State appeals court upholds approval of Minnesota pipeline

State appeals court upholds approval of Minnesota pipeline
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A Minnesota appeals court on Monday sided with regulators who approved a controversial new section for an oil pipeline passing through the state.

In a 2-1 ruling, the court sided with the state Public Utilities Commission, which had given Canadian company Enbridge Energy the go-ahead on the pipeline’s Minnesota segment.

The proposed 337-mile section has drawn fierce opposition from a coalition of conservationists and tribal groups. The groups, along with the state Department of Commerce, argued in court that Enbridge had not properly demonstrated sufficient demand for oil to build that part of the pipeline. More than a thousand protesters gathered last week in Northern Minnesota to oppose the line’s construction.

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In Monday's ruling, Judges Lucinda Jesson and Michael Kirk wrote that both the existing, “deteriorating” Line 3 segment and the construction of a new one pose environmental risks.

“There was no option without impacts on the rights of indigenous peoples. The challenge: to alleviate those harms to the extent possible,” they wrote. “And there was no crystal ball to forecast demand for crude oil in this ever-changing environment.”

“When balancing harms and predicting future demand, the commission is due deference. It is the agency tasked with these difficult decisions,” the two judges continued. “With this deference in mind we affirm the commission’s adequacy … and its decisions to issue a certificate of need and routing permit for the Line 3 replacement.”

In a dissent, however, Judge Peter Reyes wrote that the commission had “acted arbitrarily  or capriciously” and granted Enbridge “a certificate of need that is unsupported by substantial evidence.”

Reyes said the agency had misinterpreted statutory definitions of energy demand forecasts, and did not properly analyze whether there would be demand specifically in Minnesota for the oil supplied by the pipeline. He further argued that it failed to incorporate environmental risks into its decision.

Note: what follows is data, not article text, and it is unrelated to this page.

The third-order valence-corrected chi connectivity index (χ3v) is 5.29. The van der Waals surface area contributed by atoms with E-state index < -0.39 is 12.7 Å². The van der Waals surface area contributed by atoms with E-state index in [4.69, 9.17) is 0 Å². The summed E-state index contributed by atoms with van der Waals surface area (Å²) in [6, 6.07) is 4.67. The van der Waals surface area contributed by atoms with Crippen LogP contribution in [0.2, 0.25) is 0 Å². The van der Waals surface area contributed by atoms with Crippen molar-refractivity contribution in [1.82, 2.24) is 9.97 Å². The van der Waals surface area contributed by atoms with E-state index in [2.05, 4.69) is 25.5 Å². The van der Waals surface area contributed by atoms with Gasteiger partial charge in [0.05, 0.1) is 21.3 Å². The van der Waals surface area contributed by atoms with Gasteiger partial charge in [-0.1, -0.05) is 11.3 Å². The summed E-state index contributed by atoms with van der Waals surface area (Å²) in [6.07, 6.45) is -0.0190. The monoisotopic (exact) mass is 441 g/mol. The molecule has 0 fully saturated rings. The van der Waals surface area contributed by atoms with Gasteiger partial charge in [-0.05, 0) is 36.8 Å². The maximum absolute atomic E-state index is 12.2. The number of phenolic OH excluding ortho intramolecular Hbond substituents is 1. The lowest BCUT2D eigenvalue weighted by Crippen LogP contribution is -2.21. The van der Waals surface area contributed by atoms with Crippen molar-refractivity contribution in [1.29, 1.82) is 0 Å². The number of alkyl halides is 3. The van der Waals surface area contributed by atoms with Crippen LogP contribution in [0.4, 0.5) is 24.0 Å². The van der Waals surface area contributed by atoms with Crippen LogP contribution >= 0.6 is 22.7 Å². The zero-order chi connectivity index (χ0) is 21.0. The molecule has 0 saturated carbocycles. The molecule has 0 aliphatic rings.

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“The [Public Utilities Commission] approved a new pipeline that benefits Canadian oil producers but traverses 340 miles of Minnesota land, which among other negative consequences will affect hunting, fishing, and other rights of relators Red Lake Band of Chippewa Indians and White Earth Band of Ojibwe, with no benefit to Minnesota,” Reyes wrote.

The Line 3 pipeline, part of a $9 billion expansion approved by the Army Corps of Engineers during the Trump administration, would carry nearly 800,000 barrels a day of tar-sands oil from Northern Minnesota into Wisconsin.

The fight over the project has intensified since Keystone XL announced last week it would abandon that pipeline, emboldening environmental and tribal activists.

In a statement after the decision, Vern Yu, Enbridge executive vice president and president of liquids pipelines, said: "After six years of community engagement, environmental review, regulatory and legal review, it's good to see confirmation of previous decisions on the Line 3 Replacement Project. From the start, the project has been about improving safety and reliability for communities and protecting the environment."

Tara Houska, founder of Giniw Collective, a tribal advocacy group that has led opposition to Line 3, called the pipeline "an abomination to climate science and human rights” and said efforts to halt it would continue.

“Our resistance is clearly growing,” she said in a press call after the court ruling. “We cannot stop and we will not stop."